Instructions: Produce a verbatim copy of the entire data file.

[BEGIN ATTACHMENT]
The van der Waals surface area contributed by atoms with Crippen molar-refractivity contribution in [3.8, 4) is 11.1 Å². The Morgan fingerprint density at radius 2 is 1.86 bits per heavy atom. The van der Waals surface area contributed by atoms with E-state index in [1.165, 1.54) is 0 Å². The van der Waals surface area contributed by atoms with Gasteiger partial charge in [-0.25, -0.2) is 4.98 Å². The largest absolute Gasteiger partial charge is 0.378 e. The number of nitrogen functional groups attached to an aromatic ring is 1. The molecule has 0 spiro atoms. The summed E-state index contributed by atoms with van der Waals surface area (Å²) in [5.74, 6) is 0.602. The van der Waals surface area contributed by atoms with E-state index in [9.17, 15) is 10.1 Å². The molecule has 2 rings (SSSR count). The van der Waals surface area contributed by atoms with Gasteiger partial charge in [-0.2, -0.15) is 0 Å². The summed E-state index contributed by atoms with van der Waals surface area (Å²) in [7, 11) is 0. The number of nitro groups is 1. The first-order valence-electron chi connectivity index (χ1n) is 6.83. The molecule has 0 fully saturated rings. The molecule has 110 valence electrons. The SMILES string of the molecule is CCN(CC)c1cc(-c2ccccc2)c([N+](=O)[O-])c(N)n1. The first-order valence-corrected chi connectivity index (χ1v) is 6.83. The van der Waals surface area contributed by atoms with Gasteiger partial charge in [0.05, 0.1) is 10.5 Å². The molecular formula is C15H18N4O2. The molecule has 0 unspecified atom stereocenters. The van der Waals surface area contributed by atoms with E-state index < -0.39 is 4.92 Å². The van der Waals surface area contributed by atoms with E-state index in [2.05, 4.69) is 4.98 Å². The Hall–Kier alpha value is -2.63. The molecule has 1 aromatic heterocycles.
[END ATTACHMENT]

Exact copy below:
The van der Waals surface area contributed by atoms with Crippen molar-refractivity contribution in [3.8, 4) is 11.1 Å². The Morgan fingerprint density at radius 2 is 1.86 bits per heavy atom. The van der Waals surface area contributed by atoms with E-state index in [1.165, 1.54) is 0 Å². The van der Waals surface area contributed by atoms with Gasteiger partial charge in [-0.25, -0.2) is 4.98 Å². The largest absolute Gasteiger partial charge is 0.378 e. The number of nitrogen functional groups attached to an aromatic ring is 1. The molecule has 0 spiro atoms. The summed E-state index contributed by atoms with van der Waals surface area (Å²) in [5.74, 6) is 0.602. The van der Waals surface area contributed by atoms with E-state index in [9.17, 15) is 10.1 Å². The molecule has 2 rings (SSSR count). The van der Waals surface area contributed by atoms with Gasteiger partial charge in [-0.2, -0.15) is 0 Å². The summed E-state index contributed by atoms with van der Waals surface area (Å²) in [7, 11) is 0. The number of nitro groups is 1. The first-order valence-electron chi connectivity index (χ1n) is 6.83. The molecule has 0 fully saturated rings. The molecule has 110 valence electrons. The SMILES string of the molecule is CCN(CC)c1cc(-c2ccccc2)c([N+](=O)[O-])c(N)n1. The first-order valence-corrected chi connectivity index (χ1v) is 6.83. The van der Waals surface area contributed by atoms with Gasteiger partial charge in [0.05, 0.1) is 10.5 Å². The molecular formula is C15H18N4O2. The molecule has 0 unspecified atom stereocenters. The van der Waals surface area contributed by atoms with E-state index < -0.39 is 4.92 Å². The van der Waals surface area contributed by atoms with E-state index in [2.05, 4.69) is 4.98 Å². The Hall–Kier alpha value is -2.63. The molecule has 1 aromatic heterocycles.